I can’t say M27 looked as good in my Stellacam as it does in my buddy Mike Harvey’s color Mallincam shot from last summer, but it was beautiful nonetheless, easily showing the dim lobes on each side of the “apple core.” M57 was bright. Even the donut-hole interior was bright. So bright that at f/3.3 I had a hard time picking out the central star.

Thence to the fall stuff, which was now out of the Possum Swamp light dome. The Blue Snowball (planetary) Nebula in Andromeda was a perfect little ping-pong ball floating among the stars. In my mind’s eye I could imagine it glowing an electric blue. If only I’d had that color camera tonight. Nearby M33 was incredible; its loose spiral was painted across my monitor as clearly as I’ve ever seen it. Scattered across its arms were sharply defined patches that are its nebulae. Again, I wished for color.

When I’d finished admiring the Pinwheel, it was getting on toward midnight. It was also getting c-o-l-d, with my thermometer reading “43F.” I’d layered on the sweatshirts and jackets, put on a fuzzy hat, broke out the chemical hand warmers, and drank hot tea every once in a while, but I had to admit I was chilled. As I’d figgered it would be, it was damp, with all the gear now bathed in cold dew. The DewBuster kept the corrector plate dry, but that was the only thing that wasn’t sopping. One more go-to and it would be Big Switch Time.

Us astro-videographers don’t normally consider M31, the Great Andromeda Nebula (Galaxy), much of a target. It’s just too big for our small chips at normal focal lengths. It can still be mind-blowing, however; you just have to focus on the details. That’s what I did, cruising the huge beast, taking in its star clouds and dark lanes, its burning nucleus, even the brightest of its globular star clusters, G1. After recounting my PSSG observation of Andromeda’s best glob for you last week, I had the yen to take another look at it. Picked it up right away. Yeah, just a fuzzy “star,” but still…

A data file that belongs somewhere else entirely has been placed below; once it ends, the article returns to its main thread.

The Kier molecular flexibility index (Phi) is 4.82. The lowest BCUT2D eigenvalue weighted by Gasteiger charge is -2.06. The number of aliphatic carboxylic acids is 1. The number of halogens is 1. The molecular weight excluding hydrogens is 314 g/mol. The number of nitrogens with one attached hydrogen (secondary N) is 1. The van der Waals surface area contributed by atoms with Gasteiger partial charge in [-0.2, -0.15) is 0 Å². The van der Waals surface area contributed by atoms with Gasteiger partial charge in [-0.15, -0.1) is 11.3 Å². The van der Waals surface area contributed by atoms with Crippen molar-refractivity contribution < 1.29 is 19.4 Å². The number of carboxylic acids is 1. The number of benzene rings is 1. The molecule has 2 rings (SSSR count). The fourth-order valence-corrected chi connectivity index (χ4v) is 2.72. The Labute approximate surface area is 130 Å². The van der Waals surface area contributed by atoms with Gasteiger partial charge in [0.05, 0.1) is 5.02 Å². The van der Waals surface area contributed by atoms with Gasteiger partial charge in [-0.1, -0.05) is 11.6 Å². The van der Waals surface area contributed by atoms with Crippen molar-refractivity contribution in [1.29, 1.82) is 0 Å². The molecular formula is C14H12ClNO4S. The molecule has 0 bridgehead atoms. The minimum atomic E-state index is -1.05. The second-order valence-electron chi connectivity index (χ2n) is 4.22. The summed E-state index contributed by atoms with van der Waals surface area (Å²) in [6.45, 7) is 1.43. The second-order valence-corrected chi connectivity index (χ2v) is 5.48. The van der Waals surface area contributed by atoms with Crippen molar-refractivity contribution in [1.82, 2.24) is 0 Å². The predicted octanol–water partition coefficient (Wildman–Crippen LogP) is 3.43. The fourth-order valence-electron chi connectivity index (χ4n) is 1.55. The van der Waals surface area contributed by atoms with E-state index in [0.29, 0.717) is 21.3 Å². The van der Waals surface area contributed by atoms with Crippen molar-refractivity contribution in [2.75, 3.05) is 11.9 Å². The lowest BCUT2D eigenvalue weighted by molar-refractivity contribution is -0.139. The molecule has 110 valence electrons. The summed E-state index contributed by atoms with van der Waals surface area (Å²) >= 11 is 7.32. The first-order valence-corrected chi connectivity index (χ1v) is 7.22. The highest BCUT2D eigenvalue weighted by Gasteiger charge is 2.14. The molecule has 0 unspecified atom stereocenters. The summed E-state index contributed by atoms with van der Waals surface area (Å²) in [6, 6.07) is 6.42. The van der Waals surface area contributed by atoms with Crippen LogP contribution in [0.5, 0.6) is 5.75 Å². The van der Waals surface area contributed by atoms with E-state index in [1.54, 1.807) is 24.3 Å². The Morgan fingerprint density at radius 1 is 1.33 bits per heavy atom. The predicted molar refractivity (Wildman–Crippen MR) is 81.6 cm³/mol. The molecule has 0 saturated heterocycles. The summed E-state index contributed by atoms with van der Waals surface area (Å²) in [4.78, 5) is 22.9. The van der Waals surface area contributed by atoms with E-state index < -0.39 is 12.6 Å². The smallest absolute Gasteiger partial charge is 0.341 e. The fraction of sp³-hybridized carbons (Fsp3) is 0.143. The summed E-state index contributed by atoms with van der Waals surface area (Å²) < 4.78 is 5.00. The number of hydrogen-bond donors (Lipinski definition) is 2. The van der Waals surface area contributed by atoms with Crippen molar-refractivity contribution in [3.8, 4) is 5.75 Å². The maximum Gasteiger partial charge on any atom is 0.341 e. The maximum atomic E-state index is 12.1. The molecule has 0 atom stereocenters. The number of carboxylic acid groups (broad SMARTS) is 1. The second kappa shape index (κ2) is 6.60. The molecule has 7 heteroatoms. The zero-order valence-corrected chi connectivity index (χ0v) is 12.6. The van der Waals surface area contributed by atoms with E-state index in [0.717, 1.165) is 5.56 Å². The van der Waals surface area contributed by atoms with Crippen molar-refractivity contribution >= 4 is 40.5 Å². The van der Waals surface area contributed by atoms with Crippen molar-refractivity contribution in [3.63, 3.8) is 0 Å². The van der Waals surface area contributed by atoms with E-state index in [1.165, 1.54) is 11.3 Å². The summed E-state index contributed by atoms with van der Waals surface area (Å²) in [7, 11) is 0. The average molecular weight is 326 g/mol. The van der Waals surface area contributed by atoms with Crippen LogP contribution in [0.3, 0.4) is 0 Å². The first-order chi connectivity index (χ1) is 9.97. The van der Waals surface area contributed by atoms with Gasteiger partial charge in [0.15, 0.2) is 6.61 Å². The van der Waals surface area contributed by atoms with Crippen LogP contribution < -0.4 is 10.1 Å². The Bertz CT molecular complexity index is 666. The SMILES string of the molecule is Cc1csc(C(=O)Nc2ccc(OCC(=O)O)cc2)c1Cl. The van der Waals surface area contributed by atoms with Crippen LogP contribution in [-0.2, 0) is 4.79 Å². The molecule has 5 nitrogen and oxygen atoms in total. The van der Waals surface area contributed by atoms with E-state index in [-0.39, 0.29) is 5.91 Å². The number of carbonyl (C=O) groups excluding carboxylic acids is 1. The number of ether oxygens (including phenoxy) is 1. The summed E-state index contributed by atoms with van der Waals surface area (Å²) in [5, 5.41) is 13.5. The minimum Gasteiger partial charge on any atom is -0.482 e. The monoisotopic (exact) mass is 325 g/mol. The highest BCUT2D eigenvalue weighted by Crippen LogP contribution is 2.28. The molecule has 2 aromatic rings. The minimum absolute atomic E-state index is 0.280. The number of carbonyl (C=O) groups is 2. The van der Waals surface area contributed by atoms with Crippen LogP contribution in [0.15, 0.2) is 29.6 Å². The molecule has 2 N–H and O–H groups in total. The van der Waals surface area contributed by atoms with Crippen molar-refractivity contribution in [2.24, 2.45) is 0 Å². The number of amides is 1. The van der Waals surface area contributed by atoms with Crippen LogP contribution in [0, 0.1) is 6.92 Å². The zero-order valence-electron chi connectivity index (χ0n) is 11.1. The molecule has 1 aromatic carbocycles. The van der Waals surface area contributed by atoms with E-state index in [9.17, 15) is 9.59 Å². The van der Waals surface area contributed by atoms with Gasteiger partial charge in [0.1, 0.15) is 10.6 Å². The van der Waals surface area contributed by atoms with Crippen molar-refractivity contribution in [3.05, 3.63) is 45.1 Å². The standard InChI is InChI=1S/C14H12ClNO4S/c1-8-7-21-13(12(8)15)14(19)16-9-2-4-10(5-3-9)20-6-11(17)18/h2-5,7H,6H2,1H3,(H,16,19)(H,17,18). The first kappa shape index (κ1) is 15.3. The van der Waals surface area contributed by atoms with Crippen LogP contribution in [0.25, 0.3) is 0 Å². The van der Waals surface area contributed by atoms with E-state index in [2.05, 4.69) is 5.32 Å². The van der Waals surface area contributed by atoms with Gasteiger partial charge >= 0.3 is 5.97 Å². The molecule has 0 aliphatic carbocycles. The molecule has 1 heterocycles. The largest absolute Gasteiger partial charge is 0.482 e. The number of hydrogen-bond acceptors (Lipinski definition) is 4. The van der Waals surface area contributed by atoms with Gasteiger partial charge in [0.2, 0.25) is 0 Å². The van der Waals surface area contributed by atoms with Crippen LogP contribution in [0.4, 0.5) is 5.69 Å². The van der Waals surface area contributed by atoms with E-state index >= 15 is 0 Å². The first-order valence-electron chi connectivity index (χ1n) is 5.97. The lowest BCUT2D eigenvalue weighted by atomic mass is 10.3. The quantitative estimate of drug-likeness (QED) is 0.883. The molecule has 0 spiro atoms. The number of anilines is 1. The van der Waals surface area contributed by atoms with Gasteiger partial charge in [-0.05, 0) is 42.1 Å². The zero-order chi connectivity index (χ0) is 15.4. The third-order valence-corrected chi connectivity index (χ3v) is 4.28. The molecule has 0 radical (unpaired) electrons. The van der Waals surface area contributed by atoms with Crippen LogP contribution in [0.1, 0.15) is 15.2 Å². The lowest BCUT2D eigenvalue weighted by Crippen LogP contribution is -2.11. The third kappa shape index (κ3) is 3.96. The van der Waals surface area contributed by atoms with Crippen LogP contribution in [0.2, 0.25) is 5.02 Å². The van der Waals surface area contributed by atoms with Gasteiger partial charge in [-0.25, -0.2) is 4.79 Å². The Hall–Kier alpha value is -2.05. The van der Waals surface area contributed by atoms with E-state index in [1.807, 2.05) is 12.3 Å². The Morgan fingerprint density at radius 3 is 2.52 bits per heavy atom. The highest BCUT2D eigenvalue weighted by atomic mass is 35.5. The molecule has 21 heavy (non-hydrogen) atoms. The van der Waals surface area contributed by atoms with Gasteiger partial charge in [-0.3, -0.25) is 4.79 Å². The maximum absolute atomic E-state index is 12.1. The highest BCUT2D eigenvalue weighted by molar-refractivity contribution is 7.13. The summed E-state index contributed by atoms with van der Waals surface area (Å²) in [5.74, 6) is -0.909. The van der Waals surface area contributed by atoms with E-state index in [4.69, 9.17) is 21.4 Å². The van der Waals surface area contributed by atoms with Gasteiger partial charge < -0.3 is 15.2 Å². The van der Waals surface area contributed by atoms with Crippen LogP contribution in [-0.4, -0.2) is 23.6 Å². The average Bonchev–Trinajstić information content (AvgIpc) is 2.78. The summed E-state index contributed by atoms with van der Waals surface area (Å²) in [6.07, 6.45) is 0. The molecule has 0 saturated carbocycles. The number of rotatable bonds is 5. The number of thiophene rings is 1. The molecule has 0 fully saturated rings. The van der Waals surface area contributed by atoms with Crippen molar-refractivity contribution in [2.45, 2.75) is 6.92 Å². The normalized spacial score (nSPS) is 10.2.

And that was that. I worked slowly and methodically to get all the gear re-packed in the truck, since I was working by red light. A couple of my buddies wanted to stay on despite the cold dew until Orion was a little higher. Not Unk. I had got what I’d come for. An hour later I was ensconced in the warm den of Chaos Manor South, sipping the Yell, watching a late night marathon of The World’s Strangest UFO Stories, and contemplating the truly strange and wonderful things I’d seen on this deep fall night.

Spurious Book Review: Sue French’s Deep-Sky Wonders

When Sue French took over Sky and Telescope’s “Deep Sky Wonders” column, some folks were skeptical. How could anybody fill the shoes of that dean of deep sky observers, Walter Scott Houston? It soon became obvious Sue could. Not only is she a gifted writer, she has a personal vision of the deep sky and the talent to communicate that to her readers.

Sue's new book, Deep-Sky Wonders, is a collection of 100 of her best sky-tours. How is it? They (you know, THEM) say you can’t judge a book by its cover. This is one time they are wrong. The cover of this large format hardback is beautiful. So are the pages inside. It’s the words that count, though, and Sue’s sure have what it takes. If you love the deep sky, you will love Deep-Sky Wonders. Go out and get a copy right now, muchachos. I insist.

Shameless Plug Department:  Do you look forward to Sky and Telescope's Skywatch "annual" every year? I do. Even when I am not in it. Skywatch is an excellent mix of general interest and beginner-oriented articles with a  cherry on top, handy all-sky charts and "what's up" guides for the coming year. But I am in Skywatch again this year with an article on beginning astrophotography, and it would not hurt my feelings nor, I'm sure, the feelings of the good folk at S&T if you ran out and bought a copy or three. I am not kidding when I say Skywatch makes a great Christmas gift for your astro-friends.

Next time: I’ve got some cool stuff lined up for y’all over the next two-three weeks. I hope to get out and do a little DSLR imaging despite a sea trial in the offing. Even cooler? I’ve finally got my hot little hands on an astronomy program I’ve wanted to look at for a long time, Phyllis Lang’s famous Deep Sky Planner.

Comments:
2011fe is type Ia, according to supernovae.net.
 
Right you are, of course. Thanks! It is wonderful to have such attentive readers to keep me in line! R.